Our study had a number of important limitations. This study did not optimise PF sample volumes or processing beyond comparing two volumes and a simple centrifugation step thought applicable to resource-limited settings. The use of different volumes or alternative processing methods may have improved Xpert MTB/RIF sensitivity and/or decreased the high indeterminate rate found. A low number of replicates were performed in limit of detection experiments and these findings should be confirmed in further studies. The study was conducted in a high TB and HIV burden setting, which may limit the generalisability of the findings. Performance may differ in a low TB burden setting and where HIV co-infection rates and, hence, bacterial load, are lower, such as Europe and the US. However, the use of diagnostic accuracy measures that are less affected by prevalence, such as LRs, and generating estimates across varying TB prevalence rates helps to highlight potential performance differences between low and high burden settings and, hence, improve generalisability. Whilst this is the largest study that has comprehensively evaluated several diagnostic strategies and tools in the same prospective cohort, the sample size was limited in the non-TB group. The small number of non-TB patients reflects the high burden of infectious and HIV-related disease in the South African environment [27]. Although the use of a combined reference standard may introduce a minor degree of selection bias, this consideration is outweighed by the avoidance of misclassification bias when using a culture only reference (data provided in the online supplementary materials).

Conclusions

In conclusion, uIFNγ offers superior accuracy for the diagnosis of microbiologically confirmed TBP compared to the new Xpert MTB/RIF test and the established ADA assay, performed using available Xpert MTB/RIF testing protocols without fluid-specific optimisation beyond simple centrifugation. These data suggest that the uIFNγ assay may be the optimal first line test for the diagnosis of TB pericarditis, and merits consideration for implementation in clinical practice. Furthermore, PF Xpert MTB/RIF, when combined with either ADA or uIFNγ, offers high sensitivity and specificity for TBP diagnosis. Studies are needed to test the utility and cost-effectiveness of a two-test strategy, which may be preferred in HIV-positive patients where biomarker specificity may be reduced. Collectively, these data suggest that a biomarker-oriented approach may be feasible and accurate for the diagnosis of suspected TBP in a high TB and HIV prevalence setting.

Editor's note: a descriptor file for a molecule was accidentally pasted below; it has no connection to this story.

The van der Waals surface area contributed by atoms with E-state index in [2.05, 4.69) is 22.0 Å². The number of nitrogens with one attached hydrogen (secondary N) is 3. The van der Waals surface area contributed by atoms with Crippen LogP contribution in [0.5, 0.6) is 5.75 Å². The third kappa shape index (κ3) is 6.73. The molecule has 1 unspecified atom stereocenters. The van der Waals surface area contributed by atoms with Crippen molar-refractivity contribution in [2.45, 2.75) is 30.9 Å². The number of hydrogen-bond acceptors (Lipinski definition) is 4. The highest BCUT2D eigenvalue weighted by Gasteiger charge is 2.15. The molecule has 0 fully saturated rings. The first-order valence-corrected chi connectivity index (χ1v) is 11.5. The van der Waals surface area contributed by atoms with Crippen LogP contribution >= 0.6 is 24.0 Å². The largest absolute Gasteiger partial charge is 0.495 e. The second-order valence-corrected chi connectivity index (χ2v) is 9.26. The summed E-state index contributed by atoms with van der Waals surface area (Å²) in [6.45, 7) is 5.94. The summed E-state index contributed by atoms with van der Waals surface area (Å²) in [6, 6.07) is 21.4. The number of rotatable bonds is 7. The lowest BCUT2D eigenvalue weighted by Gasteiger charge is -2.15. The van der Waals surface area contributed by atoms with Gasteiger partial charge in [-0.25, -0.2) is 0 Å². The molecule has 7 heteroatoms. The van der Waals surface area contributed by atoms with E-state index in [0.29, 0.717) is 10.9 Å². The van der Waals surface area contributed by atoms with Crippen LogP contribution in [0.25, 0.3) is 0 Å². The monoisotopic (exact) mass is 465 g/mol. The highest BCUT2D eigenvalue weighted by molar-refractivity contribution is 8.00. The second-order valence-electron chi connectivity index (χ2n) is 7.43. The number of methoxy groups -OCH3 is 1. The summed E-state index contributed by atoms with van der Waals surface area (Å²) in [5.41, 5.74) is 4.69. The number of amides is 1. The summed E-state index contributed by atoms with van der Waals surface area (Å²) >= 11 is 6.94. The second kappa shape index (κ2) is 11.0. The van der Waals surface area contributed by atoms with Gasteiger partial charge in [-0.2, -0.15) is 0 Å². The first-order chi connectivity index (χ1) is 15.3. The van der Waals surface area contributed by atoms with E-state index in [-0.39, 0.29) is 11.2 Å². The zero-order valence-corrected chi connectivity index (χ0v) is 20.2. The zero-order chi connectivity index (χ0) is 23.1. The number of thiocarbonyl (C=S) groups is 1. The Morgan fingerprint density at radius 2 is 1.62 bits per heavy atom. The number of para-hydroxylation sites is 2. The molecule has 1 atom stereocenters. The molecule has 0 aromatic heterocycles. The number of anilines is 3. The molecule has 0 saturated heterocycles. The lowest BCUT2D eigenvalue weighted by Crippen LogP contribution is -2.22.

Abbreviations

ADA: Adenosine deaminase; ARV: Anti-retroviral therapy; AUROC: Area under the receiver operator characteristics curve; CFU: Colony forming units; CI: Confidence interval; HIV: Human immunodeficiency virus; IQR: Interquartile range; LR-: Negative likelihood ratio; LR+: Positive likelihood ratio; M. tb: Mycobacterium tuberculosis; NPV: Negative predictive value; NYHA: New York Heart Association; PF: Pericardial fluid; PPV: Positive predictive value; SD: Standard deviation; TB: Tuberculosis; TBP: Tuberculous pericarditis; uIFNγ: Unstimulated interferon-gamma; WCC: White cell count.